Rep. Alan Grayson's fiery, shoot-from-the-hip style has Democrats bracing for a bruising Senate primary in Florida next year. But the fight over Grayson's House seat could also see its fair share of drama, thanks to the congressman himself.
The Democratic primary for his district has pitted Susannah Randolph, one of Grayson's former top aides, against Dena Minning, a biotechnology entrepreneur and medical doctor romantically linked to Grayson. The congressman has praised both and pledged to stay out of the race for now, but the unusual situation is raising concerns even among Grayson's fans, who say it creates troubling and awkward optics in the district.
"Have you ever seen a congressman leave his seat, run for the United States Senate and have his girlfriend run for his seat?" said Democratic donor John Morgan, who backed Grayson in the House but discouraged his Senate run. "I think it's unprecedented."
Minning's campaign declined an interview request, instead directing National Journal to her campaign website and Wikipedia page. As rumors about her running to succeed Grayson circulated for months, both of them stayed mum about their relationship. In a statement sent by the campaign, Minning highlighted her support for the Affordable Care Act and Social Security. "The reason I am running for Congress is to help the people," she said.
In a statement, Grayson said, "Dr. Minning, an M.D. and Ph.D., has developed cures for grave diseases, provided free health care to the needy, and advanced the frontiers of knowledge and health. ... I am not making any endorsements at this time, but I wish her well." Grayson praised Randolph as an "outstanding progressive activist" who has "consistently served the needs of my constituents at the highest level."
But Grayson's pledge to stay on the sidelines at the beginning of the race to replace him has not eased many Democrats' fears.
"There are a lot of people who feel uncomfortable with the idea of [the district] being a legacy that somebody can pass on, said Bob Poe, a former chairman of the Florida Democratic Party. "I don't know that it's the suggestion, but the perception of it is troubling to Alan supporters."
Randolph, Grayson's former aide, shrugs off the unusual situation. "It's Florida," she said. "When are elections not weird?"
"It's a democracy, so anyone can run," Randolph added. "And may the best woman win."
Actually, Randolph and Minning don't have the Democratic primary to themselves: Many in Orlando have long tipped state Sen. Darren Soto for Congress, and both he and former state Rep. Ricardo Rangel are running along with a former county Democratic chairwoman, Valleri Crabtree.
Randolph — who managed Grayson's unsuccessful reelection bid in 2010 and returned to his orbit to run constituent services in his current district — has already rolled out a list of big-name Democratic backers, including the megadonor Morgan and former Democratic Rep. Patricia Schroeder.
"The early signs for a front-runner would point to Susannah Randolph," said Mitch Emerson, Grayson's campaign manager in 2012. Emerson isn't aligned with any campaign. "She's been working in the community for decades in a variety of ways and she knows the district inside and out."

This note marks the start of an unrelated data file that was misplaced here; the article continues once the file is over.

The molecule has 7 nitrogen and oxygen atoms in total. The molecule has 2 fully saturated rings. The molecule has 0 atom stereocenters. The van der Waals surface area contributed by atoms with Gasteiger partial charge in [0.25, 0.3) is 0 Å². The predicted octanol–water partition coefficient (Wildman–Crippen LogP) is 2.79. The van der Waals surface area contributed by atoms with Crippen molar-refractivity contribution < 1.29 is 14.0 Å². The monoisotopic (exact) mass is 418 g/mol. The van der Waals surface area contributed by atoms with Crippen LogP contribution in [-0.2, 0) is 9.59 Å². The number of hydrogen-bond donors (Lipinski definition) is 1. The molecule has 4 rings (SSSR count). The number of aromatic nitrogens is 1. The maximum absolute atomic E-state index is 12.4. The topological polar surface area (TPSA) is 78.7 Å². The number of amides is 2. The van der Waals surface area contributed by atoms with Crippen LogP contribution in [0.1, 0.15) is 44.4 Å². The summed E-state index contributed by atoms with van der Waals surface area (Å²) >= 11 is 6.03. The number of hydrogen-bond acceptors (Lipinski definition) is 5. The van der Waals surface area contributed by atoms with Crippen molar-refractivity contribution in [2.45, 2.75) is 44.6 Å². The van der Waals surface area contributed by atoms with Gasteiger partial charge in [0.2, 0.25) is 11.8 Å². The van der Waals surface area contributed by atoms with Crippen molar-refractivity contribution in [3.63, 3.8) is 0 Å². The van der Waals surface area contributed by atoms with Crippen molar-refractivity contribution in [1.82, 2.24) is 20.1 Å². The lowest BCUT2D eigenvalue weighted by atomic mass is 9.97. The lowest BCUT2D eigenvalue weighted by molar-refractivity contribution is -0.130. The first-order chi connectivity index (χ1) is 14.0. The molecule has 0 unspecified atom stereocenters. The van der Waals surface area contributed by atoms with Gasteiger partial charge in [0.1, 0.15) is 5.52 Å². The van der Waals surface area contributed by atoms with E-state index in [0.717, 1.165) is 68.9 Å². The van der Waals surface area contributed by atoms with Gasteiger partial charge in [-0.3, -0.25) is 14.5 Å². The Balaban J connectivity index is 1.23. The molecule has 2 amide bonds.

But if Soto can leverage the district's one-third-Hispanic population, Randolph's path becomes much tougher. Soto is popular in the Latino community, and much of his state Senate seat lies within the district.
Meanwhile, Minning — who filed to run at the end of last month — has no political background beyond her ties to Grayson. She founded and heads MedExpert Consulting Inc., and was a registered lobbyist for the company in 2013 and 2014 to represent Biocryst Pharmaceuticals.
"It's just not the kind of district in a primary where it's going to be easy for somebody who has no real ties to the community, no real history, to put together the kind of campaign that will win," said Steve Schale, a Democratic strategist in Florida who's not working for any candidate.
Still, her candidacy might erase a possibility some people floated when Grayson first talked about running for Senate: that he could retreat to his safe House seat after trying out a Senate campaign for a time.
"I used to always think that Alan could backpedal and could come back and run for his seat," Morgan said. "But now what I worry that he's done is he's boxed himself in a corner. I mean, how do you come back and tell your girlfriend, 'I'm running against you?' That would make for an awkward dinner."
CORRECTION: A previous version of this story misstated Grayson's involvement in the race to replace him. He has said he is not going to make an endorsement at this time.
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Kimberly Railey is an editorial fellow for National Journal Hotline. Prior to joining National Journal, she covered Congress at the Washington bureau of The Dallas Morning News. She has also written for The Boston Globe, USA TODAY, and The Christian Science Monitor. Originally from South Florida, she graduated from the Medill School of Journalism at Northwestern University, where she served as managing editor of The Daily Northwestern.